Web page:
One Park Plaza
3250 Wilshire Blvd., Suite 1918
Los Angeles, CA 90010
Tel: (213)383-3222
Fax: (213)365-9922
Do You Have an Immigration Problem, A Citizenship Question? Together, We'll Find A Solution
5/31/2022 Issue
_____More and more non-citizens in the U.S. have the benefits of TPS status. The BENEFITS are important: protection from deportation and permits to stay and work in the U.S. and – sometimes – even a permit to travel and return to the U.S.
           But what is TPS?
           It is TEMPORARY PROTECTED STATUS, and is granted to people from certain countries, who are in the U.S. on the dates determined by the Secretary of Homeland Security. The eligible countries are selected based on a determination that it is UNSAFE to return to these countries for reasons of ARMED CONFLICT, NATURAL DISASTERS or some other special circumstances.
           TPS is granted for periods of 6 – 18 months, and the Secretary of Homeland Security may extend this status again and again, even for many years.
           At present, 14 countries are designated for TPS status (listed here in alphabetical order): Afghanistan, El Salvador, Burma (Myanmar), Haiti, Honduras, Nepal, Nicaragua, Somalia, South Sudan, Sudan, Syria, Ukraine, Venezuela and Yemen.
           The National Visa Center (NVC) is an office belonging to the U.S. Department of State (DOS).
           When the U.S. Citizenship and Immigration Services (USCIS), which is an office belonging to the U. S. Department of Homeland Security, approves a VISA PETITION, the petition goes to the NVC. This is true for both FAMILY based and EMPLOYMENT based petition.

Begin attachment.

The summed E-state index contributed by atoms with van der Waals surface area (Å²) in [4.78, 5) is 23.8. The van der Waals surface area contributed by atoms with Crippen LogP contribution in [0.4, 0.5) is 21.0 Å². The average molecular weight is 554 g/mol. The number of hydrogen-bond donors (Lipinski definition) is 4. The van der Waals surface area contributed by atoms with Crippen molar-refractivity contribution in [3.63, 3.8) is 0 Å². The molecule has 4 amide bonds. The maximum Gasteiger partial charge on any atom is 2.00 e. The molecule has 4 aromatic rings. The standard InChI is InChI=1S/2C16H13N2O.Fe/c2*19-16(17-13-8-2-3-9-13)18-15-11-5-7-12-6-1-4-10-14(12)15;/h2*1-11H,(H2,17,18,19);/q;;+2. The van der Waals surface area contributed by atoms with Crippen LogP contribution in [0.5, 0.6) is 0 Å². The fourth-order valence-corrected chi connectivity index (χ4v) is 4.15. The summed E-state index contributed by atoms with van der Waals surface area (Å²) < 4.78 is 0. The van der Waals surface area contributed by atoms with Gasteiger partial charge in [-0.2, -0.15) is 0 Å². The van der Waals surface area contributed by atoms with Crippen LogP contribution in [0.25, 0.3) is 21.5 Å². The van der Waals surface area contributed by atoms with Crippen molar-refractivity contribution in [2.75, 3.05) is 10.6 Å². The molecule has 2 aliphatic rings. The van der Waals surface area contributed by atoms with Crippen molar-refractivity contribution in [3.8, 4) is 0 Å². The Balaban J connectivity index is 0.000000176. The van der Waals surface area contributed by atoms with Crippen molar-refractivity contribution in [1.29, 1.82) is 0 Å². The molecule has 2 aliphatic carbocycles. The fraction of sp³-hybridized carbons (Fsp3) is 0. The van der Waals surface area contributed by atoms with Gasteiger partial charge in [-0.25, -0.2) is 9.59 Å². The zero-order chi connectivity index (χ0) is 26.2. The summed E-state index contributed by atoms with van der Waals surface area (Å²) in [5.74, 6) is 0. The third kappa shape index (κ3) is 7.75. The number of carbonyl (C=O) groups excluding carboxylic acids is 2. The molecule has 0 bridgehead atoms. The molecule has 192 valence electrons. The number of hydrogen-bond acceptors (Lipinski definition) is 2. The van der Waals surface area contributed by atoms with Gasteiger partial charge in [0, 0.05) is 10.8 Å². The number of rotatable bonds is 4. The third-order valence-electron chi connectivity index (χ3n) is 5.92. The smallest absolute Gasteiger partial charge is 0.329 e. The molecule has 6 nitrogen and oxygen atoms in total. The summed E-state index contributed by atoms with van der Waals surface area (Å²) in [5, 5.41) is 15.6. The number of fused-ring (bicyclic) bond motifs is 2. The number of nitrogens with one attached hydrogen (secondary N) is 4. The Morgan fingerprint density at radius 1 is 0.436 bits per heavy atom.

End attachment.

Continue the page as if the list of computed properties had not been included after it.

The function of the NVC is to prepare the paperwork and the supporting documents that every approved petition still requires, and then to schedule an interview for the beneficiaries of the petition at the proper American Consulate overseas.
           Unfortunately, for whatever reasons, the NVC suffers great delays in its work. The inevitable result is a huge backlog, a mountain of approved petitions lying at the NVC (or hanging in its computers) waiting for processing and scheduling.
           Naturally, the result of a backlog is INQUIRIES. Thousands of anxious petitioners (generally, American citizens and American employers), and thousands of worried beneficiaries (generally, non citizens in the U.S. and many other countries), are flooding the NVC with questions, complaints, requests for expedite, and some, bitter, nasty expressions.
           The result? INEFFICIENCY. The staff of the NVC is kept busy responding (politely) to the inquiries, providing explanations (actually – excuses) for the delays. All very inefficient, and the backlog only gets bigger.
           The solution? As of May 23, 2022, the NVC will deactivate its PUBLIC INQUIRY TELEPHONE LINE. NO TELEPHONE INQUIRIES for the sake of increased EFFICIENCY.

           EMPLOYMENT-BASED PETITIONS (Form I-140) are filed with the U.S. Citizenship and Immigration Services (USCIS). Most such I-140 petitions require an Application for Foreign Labor Certification (LC) to be approved by the U.S. Department of Labor (US DOL) before filing the I-140 petition. The DOL may take one year or more to process and approve an LC.
           However, I-140 petitions in the E-1 category are exempt from the requirement to have an approved LC. A sub-category of that group is Multinational Executives and